Saying Goodbye

By Last Updated: April 17, 2014Views: 2630

Tomorrow is the memorial service for my step-father Jim Morton. I say the word “step” here which, while accurate, does not convey his role in my life accurately. For when I think of the word “father” it is his memory that is invoked. And I think of him now.

Jim passed away a few days ago. Passed away – an interesting euphemism. It seems particularly apt in this case. Jim had suffered from Alzheimer’s and had been slowly passing away from us little by little over the last few years. And when he died it was quietly and peacefully in his sleep. It has not been long enough for me to truly understand and grasp the implication of this.

Jim and I did not always agree. In fact on most subjects we were diametrically opposed. With two exceptions: we both loved baseball, and we both adored my mother.

But the fact we disagreed is testament to the way I was raised. I was never told what to believe or how to think; instead I was given the opportunity to find my own way. To be my own man.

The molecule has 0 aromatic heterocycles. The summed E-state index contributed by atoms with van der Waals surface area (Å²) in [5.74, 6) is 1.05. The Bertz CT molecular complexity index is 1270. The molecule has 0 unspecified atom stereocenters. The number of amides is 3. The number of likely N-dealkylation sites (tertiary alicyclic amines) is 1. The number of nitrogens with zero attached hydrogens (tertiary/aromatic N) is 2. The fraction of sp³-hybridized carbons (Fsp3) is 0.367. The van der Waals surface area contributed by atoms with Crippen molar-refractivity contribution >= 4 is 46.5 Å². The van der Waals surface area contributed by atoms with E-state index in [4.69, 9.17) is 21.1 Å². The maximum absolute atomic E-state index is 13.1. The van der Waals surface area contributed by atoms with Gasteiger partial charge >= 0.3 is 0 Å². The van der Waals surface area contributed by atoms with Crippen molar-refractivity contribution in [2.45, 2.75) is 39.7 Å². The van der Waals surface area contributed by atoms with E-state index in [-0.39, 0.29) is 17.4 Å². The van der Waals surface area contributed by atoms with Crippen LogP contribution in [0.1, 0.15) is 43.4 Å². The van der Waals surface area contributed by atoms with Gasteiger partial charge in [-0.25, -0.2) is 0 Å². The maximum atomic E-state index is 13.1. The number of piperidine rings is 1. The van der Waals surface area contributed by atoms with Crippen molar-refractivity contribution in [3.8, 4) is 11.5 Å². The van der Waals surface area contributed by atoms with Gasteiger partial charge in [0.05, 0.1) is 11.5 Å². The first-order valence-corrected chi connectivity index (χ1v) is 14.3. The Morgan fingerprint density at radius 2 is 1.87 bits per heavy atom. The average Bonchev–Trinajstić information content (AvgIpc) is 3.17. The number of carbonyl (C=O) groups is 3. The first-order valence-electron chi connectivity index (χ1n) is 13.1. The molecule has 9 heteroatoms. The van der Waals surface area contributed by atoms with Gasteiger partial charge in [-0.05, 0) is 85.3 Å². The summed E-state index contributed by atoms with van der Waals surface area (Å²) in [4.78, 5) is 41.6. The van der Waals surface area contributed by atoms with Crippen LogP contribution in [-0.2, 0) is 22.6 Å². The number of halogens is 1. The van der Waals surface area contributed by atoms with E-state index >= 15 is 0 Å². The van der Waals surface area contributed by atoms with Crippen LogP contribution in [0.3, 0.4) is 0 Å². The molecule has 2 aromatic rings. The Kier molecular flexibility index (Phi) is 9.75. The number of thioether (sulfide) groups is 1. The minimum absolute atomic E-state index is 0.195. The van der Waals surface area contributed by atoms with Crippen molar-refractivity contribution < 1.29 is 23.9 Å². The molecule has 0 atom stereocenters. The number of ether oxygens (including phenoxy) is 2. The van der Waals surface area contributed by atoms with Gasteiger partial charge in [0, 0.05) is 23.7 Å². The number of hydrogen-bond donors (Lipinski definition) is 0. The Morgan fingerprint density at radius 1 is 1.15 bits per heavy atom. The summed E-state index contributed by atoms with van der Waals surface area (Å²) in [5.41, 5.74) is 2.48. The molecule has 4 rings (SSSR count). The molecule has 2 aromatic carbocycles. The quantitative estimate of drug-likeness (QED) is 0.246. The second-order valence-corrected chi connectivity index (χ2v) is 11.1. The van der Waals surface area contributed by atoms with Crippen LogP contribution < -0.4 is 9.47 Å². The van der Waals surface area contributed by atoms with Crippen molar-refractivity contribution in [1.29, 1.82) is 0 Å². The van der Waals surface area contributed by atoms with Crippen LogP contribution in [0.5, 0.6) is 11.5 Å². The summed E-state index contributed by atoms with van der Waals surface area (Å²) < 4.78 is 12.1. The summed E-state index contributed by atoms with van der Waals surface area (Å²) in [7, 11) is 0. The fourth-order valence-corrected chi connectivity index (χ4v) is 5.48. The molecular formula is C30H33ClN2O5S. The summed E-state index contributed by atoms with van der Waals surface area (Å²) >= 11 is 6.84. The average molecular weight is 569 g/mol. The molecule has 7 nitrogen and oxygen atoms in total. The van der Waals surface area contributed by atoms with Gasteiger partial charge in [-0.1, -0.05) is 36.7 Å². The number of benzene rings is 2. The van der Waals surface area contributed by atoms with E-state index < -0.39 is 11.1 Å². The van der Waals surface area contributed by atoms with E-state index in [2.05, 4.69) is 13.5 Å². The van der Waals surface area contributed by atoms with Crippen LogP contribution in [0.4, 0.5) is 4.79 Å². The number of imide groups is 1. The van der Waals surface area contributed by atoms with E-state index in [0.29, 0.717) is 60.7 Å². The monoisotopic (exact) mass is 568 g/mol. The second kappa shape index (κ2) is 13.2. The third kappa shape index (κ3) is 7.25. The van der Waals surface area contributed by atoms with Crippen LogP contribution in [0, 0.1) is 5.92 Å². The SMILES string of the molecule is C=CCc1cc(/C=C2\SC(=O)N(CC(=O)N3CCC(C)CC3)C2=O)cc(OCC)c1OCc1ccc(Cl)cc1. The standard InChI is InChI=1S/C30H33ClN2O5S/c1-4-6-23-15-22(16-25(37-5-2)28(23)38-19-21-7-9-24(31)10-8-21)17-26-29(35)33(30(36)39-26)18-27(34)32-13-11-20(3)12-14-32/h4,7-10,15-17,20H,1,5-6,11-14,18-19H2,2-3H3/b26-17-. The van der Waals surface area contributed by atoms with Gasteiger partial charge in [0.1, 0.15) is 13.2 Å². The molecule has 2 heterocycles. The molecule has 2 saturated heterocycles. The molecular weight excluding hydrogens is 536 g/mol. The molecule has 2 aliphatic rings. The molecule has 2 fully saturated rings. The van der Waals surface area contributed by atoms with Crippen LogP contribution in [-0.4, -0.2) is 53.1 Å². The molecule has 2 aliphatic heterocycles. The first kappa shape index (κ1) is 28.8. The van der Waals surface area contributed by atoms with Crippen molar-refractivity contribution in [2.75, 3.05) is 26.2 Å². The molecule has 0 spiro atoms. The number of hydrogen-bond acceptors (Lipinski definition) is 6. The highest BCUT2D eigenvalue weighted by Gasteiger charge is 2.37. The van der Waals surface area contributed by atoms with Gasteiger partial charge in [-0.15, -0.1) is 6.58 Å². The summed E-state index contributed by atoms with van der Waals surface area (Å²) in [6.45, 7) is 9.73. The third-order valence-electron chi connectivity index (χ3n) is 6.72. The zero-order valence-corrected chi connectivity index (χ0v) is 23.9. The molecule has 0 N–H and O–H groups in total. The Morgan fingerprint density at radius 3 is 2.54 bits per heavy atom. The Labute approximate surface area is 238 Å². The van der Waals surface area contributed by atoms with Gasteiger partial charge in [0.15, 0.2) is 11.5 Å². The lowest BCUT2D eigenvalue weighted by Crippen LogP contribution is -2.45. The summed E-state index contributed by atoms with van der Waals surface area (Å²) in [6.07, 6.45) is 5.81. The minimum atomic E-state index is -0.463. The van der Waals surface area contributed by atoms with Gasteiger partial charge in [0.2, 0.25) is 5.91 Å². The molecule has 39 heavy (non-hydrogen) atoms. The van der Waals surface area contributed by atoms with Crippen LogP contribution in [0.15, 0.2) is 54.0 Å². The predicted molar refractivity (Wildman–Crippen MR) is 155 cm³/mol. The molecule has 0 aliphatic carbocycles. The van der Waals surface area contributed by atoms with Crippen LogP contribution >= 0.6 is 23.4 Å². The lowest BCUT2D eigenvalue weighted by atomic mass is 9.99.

Jim came into my life at an early age. It was a difficult time, I was a difficult kid. He could have chosen to be domineering and authoritarian. Instead he chose kindness, a quiet tenderness. Always even-tempered, I rarely saw him get angry. He led by example.

I didn’t have to be told how to be a good friend; I watched him and knew. I didn’t have to be told how to be a loving husband; I saw him with my mother and understood. I learned by emulating what I saw.

Once a few years ago we sat talking into the night. In an unusually confessional moment he said to me, “Paul, I never wanted to replace your father,” he turned away just for a moment then back again, “I just wanted to be someone you looked up to.”

I remember I smiled, “You succeeded,” I said. And then I said, “I know we’re different, but I hope you are proud of me.”

“I am,” he told me. Then the conversation turned to talk of sports and plans for the summer. I will always remember that night.

So yes, we didn’t always agree Jim and me. But always there was respect. Always there was love.

I am a better man for having known him. My life has been richer for having him in it. And the world seems just a bit empty without him around.

I will miss him.

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